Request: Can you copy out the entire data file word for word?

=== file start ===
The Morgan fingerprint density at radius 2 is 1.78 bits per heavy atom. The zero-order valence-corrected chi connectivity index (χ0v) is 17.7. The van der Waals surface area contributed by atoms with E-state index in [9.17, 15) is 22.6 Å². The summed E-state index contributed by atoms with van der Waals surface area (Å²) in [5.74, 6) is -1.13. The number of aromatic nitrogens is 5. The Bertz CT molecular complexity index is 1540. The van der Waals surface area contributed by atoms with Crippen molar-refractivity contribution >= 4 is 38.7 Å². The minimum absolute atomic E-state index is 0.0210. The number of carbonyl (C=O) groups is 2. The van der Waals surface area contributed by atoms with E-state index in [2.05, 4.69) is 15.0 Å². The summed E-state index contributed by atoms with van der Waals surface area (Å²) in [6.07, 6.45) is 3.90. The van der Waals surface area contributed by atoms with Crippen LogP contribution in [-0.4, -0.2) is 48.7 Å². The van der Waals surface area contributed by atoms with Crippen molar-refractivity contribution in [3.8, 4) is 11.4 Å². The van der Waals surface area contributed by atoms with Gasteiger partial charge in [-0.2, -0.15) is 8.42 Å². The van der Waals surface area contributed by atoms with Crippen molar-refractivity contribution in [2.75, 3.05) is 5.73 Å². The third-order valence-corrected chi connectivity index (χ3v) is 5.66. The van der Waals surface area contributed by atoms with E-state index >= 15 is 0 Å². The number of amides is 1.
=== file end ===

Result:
The Morgan fingerprint density at radius 2 is 1.78 bits per heavy atom. The zero-order valence-corrected chi connectivity index (χ0v) is 17.7. The van der Waals surface area contributed by atoms with E-state index in [9.17, 15) is 22.6 Å². The summed E-state index contributed by atoms with van der Waals surface area (Å²) in [5.74, 6) is -1.13. The number of aromatic nitrogens is 5. The Bertz CT molecular complexity index is 1540. The van der Waals surface area contributed by atoms with Crippen molar-refractivity contribution >= 4 is 38.7 Å². The minimum absolute atomic E-state index is 0.0210. The number of carbonyl (C=O) groups is 2. The van der Waals surface area contributed by atoms with E-state index in [2.05, 4.69) is 15.0 Å². The summed E-state index contributed by atoms with van der Waals surface area (Å²) in [6.07, 6.45) is 3.90. The van der Waals surface area contributed by atoms with Crippen LogP contribution in [-0.4, -0.2) is 48.7 Å². The van der Waals surface area contributed by atoms with Crippen molar-refractivity contribution in [3.8, 4) is 11.4 Å². The van der Waals surface area contributed by atoms with Gasteiger partial charge in [-0.2, -0.15) is 8.42 Å². The van der Waals surface area contributed by atoms with Crippen molar-refractivity contribution in [2.75, 3.05) is 5.73 Å². The third-order valence-corrected chi connectivity index (χ3v) is 5.66. The van der Waals surface area contributed by atoms with E-state index >= 15 is 0 Å². The number of amides is 1.